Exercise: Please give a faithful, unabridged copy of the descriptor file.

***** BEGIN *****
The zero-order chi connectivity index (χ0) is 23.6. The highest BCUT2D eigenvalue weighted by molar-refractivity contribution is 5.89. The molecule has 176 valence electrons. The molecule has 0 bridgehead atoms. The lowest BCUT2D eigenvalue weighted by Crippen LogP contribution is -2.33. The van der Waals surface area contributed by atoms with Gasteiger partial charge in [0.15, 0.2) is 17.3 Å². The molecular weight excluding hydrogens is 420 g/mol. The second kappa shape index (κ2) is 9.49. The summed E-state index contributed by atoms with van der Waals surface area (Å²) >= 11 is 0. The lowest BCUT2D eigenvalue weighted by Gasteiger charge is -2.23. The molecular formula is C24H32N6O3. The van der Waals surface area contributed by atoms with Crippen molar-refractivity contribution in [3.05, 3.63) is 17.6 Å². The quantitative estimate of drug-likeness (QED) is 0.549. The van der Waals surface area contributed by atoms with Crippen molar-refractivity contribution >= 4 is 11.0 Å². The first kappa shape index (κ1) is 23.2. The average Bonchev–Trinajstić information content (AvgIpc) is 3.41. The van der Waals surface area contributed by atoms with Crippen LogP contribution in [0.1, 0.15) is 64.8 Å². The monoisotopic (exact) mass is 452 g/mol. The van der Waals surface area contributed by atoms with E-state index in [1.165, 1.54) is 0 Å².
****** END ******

The zero-order chi connectivity index (χ0) is 23.6. The highest BCUT2D eigenvalue weighted by molar-refractivity contribution is 5.89. The molecule has 176 valence electrons. The molecule has 0 bridgehead atoms. The lowest BCUT2D eigenvalue weighted by Crippen LogP contribution is -2.33. The van der Waals surface area contributed by atoms with Gasteiger partial charge in [0.15, 0.2) is 17.3 Å². The molecular weight excluding hydrogens is 420 g/mol. The second kappa shape index (κ2) is 9.49. The summed E-state index contributed by atoms with van der Waals surface area (Å²) >= 11 is 0. The lowest BCUT2D eigenvalue weighted by Gasteiger charge is -2.23. The molecular formula is C24H32N6O3. The van der Waals surface area contributed by atoms with Crippen molar-refractivity contribution in [3.05, 3.63) is 17.6 Å². The quantitative estimate of drug-likeness (QED) is 0.549. The van der Waals surface area contributed by atoms with Crippen molar-refractivity contribution >= 4 is 11.0 Å². The first kappa shape index (κ1) is 23.2. The average Bonchev–Trinajstić information content (AvgIpc) is 3.41. The van der Waals surface area contributed by atoms with Crippen LogP contribution in [0.1, 0.15) is 64.8 Å². The monoisotopic (exact) mass is 452 g/mol. The van der Waals surface area contributed by atoms with E-state index in [1.165, 1.54) is 0 Å².